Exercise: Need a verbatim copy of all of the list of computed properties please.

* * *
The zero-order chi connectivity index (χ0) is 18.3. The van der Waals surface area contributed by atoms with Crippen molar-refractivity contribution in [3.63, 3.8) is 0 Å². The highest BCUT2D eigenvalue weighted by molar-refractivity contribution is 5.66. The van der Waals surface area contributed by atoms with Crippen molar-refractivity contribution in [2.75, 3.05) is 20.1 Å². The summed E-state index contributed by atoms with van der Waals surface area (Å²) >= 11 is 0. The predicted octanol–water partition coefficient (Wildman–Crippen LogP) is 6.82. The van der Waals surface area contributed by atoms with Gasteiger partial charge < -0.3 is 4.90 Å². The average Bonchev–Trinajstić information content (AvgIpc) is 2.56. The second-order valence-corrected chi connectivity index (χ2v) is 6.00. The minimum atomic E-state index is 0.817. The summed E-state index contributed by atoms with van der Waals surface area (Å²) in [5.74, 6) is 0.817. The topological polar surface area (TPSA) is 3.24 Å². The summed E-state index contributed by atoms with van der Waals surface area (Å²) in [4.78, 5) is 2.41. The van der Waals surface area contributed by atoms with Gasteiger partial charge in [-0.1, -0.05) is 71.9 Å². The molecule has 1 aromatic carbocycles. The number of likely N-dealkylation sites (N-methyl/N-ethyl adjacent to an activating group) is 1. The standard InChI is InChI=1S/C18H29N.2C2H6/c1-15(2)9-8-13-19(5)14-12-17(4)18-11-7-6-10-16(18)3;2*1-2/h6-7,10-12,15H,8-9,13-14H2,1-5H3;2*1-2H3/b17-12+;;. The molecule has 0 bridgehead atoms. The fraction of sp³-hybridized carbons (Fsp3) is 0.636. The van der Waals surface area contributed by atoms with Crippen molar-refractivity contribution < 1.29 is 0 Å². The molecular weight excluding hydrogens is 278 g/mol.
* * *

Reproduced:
The zero-order chi connectivity index (χ0) is 18.3. The van der Waals surface area contributed by atoms with Crippen molar-refractivity contribution in [3.63, 3.8) is 0 Å². The highest BCUT2D eigenvalue weighted by molar-refractivity contribution is 5.66. The van der Waals surface area contributed by atoms with Crippen molar-refractivity contribution in [2.75, 3.05) is 20.1 Å². The summed E-state index contributed by atoms with van der Waals surface area (Å²) >= 11 is 0. The predicted octanol–water partition coefficient (Wildman–Crippen LogP) is 6.82. The van der Waals surface area contributed by atoms with Gasteiger partial charge < -0.3 is 4.90 Å². The average Bonchev–Trinajstić information content (AvgIpc) is 2.56. The second-order valence-corrected chi connectivity index (χ2v) is 6.00. The minimum atomic E-state index is 0.817. The summed E-state index contributed by atoms with van der Waals surface area (Å²) in [5.74, 6) is 0.817. The topological polar surface area (TPSA) is 3.24 Å². The summed E-state index contributed by atoms with van der Waals surface area (Å²) in [4.78, 5) is 2.41. The van der Waals surface area contributed by atoms with Gasteiger partial charge in [-0.1, -0.05) is 71.9 Å². The molecule has 1 aromatic carbocycles. The number of likely N-dealkylation sites (N-methyl/N-ethyl adjacent to an activating group) is 1. The standard InChI is InChI=1S/C18H29N.2C2H6/c1-15(2)9-8-13-19(5)14-12-17(4)18-11-7-6-10-16(18)3;2*1-2/h6-7,10-12,15H,8-9,13-14H2,1-5H3;2*1-2H3/b17-12+;;. The molecule has 0 bridgehead atoms. The fraction of sp³-hybridized carbons (Fsp3) is 0.636. The van der Waals surface area contributed by atoms with Crippen molar-refractivity contribution < 1.29 is 0 Å². The molecular weight excluding hydrogens is 278 g/mol.